2018 Exhibiting Artists
The Gloucester Arts Festival Committee takes great pleasure in announcing the artists selected to participate in our 2018 Juried Show. We owe special thanks to all who submitted work and to our juror, Jeff Harrison. We had 74 artists apply for consideration and the following 25 were juried into the exhibit.Congratulations to this year’s exhibiting artists!
Michele del Pilar
Holland Wentz Etheridge
James Warwick Jones
Theresa Wells Stifel
2018 Juried Show Award Winners
Best Body of Work: Holland Wentz Etheridge
$2,000 Award and Opportunity for solo show at Arts on Main
Awards of Excellence $1,000 each:
‘NOTE TO SELF’ by Tommy Fox
‘RED OR WHITE’ by Robin Harris
‘STORIES TO TELL’ by George Jennings
Certificates of Merit for Body of Work:
Nancy Topping Bazin
Judge Jeff Harrison’s Remarks on the Show
June 1, 2018 – About Jeff Harrison
First of all, I want to thank Adrianne Joseph and the Cook Foundation for asking me to serve as the judge for this, the second annual celebration of the Gloucester Arts Festival. My thanks, too, to the members of the Festival Committee, who made tonight and so much more possible. And a special thank you to Mollie Stewart, who patiently walked me through the electronic minefield of my preliminary online selection process.
As you probably guessed from my resume and appearance, I am by training and inclination a traditionalist. I devoted my career as an art historian and museum curator to art largely produced before 1900, which means that all the artists I dealt with were, to be blunt, dead. And that meant I could interpret, or misinterpret, their work to my heart’s content. They couldn’t object, they couldn’t talk back, they couldn’t set the record straight. And I couldn’t call or text them questions when I was skating on thin ice. I could only speculate about why they did what they did when they did it. The critical component of the creator’s voice was missing. The show tonight gives me a rare and really wonderful opportunity to engage with the work of living, breathing artists, and even more interesting, with artists who are in the daunting, but at the same time thrilling process of perfecting and expressing their own voice and vision. Finally, I’m looking at the work of artists who can talk back, who can direct and advise and guide the eye, and I hope those artists who are here tonight will talk back (not now, but later in the reception). I’d love to talk with you about what you’re doing.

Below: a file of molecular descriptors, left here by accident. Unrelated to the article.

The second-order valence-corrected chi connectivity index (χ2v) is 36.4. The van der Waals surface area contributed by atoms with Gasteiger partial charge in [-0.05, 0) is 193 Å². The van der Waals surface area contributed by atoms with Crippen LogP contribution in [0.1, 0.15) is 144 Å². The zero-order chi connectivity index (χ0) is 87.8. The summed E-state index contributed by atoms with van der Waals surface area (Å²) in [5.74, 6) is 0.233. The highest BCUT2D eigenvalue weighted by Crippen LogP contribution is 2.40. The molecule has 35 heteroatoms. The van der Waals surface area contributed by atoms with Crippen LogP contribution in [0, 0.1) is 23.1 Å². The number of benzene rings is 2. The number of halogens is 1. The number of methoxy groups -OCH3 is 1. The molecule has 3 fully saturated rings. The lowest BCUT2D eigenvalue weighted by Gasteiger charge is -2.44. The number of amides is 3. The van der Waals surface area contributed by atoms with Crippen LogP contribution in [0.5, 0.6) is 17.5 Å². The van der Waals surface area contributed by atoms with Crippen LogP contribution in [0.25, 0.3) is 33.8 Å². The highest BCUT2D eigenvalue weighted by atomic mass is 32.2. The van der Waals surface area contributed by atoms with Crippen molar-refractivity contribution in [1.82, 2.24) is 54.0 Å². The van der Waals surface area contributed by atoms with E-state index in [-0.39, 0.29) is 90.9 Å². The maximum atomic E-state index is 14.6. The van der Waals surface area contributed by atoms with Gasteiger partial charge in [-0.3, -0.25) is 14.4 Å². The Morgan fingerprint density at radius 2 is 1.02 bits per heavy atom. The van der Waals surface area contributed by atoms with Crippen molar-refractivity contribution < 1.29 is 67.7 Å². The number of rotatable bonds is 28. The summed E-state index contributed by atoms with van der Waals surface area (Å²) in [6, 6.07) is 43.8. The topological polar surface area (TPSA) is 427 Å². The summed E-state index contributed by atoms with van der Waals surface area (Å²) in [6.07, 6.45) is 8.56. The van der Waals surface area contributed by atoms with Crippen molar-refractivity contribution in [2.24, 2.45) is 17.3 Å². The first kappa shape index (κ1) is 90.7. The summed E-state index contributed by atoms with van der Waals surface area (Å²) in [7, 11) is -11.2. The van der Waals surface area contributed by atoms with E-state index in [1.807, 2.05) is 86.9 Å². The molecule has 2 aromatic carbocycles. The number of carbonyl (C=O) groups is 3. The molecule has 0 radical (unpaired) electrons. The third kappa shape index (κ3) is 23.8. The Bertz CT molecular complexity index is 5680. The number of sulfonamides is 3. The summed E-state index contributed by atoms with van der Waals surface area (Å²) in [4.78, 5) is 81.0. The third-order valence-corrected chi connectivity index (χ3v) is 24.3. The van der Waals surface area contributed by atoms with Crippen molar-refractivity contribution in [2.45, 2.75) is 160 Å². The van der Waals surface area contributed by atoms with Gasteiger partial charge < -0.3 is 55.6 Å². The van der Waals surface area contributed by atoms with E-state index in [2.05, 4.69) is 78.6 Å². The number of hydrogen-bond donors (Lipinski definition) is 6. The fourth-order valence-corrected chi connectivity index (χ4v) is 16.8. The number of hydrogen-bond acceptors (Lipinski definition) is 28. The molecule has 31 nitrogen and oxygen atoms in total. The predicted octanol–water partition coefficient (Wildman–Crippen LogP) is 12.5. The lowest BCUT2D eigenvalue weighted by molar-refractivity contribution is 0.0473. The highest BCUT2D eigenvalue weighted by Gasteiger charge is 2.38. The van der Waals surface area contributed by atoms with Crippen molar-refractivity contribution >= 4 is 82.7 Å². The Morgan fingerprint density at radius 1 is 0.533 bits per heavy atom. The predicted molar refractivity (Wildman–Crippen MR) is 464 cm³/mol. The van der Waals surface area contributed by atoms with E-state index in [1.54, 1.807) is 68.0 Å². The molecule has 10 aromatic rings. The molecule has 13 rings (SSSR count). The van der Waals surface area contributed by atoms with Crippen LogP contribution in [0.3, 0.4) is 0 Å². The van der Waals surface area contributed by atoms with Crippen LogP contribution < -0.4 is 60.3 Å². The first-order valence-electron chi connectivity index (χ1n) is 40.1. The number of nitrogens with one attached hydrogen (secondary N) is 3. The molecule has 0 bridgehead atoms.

And about what you’re doing, I have to tell you how impressed I am with the consistently high quality of the work in the show. I mean really, really impressed. Just in the realm of landscape alone — that is, views of nature — I was stunned by the phenomenal technical mastery they revealed, the variety of styles and interpretive range. And over all, throughout the show, artist after artist, I was stunned at what could be achieved in a mere 8-by-8-foot format.
I had an extremely difficult time assigning the awards tonight; there were so many worthy candidates for what soon seemed to be too few prizes. So before I begin all that, I want to congratulate all of you on your work, and more importantly, I want to salute you for pursuing the artistic path, for choosing to bring your creative power to bear on explaining the inexplicable, to struggle to give shape and meaning to this very strange and often beautiful experience that we call, for want of a better term, life.
Now, while I have often said that a judge can never be completely free from the pitfalls of personal aesthetic preference, I assure you that I’ve tried my best to keep a set of “objective” criteria uppermost in my mind as I worked through the process. Above all, I have looked for authenticity, modernity, and directness of artistic expression, for breadth of feeling, visual wit, and even poetry when the subject might invite it. I’ve also looked for compositional unity and balance, and for the considerable technical skills required in mastering any artistic medium.
So, here we go. I’ll start with the Certificates of Merit and work my way forward to the final award. I’m doing this to keep your blood pressure elevated as long as I can. That’s just my job as a judge.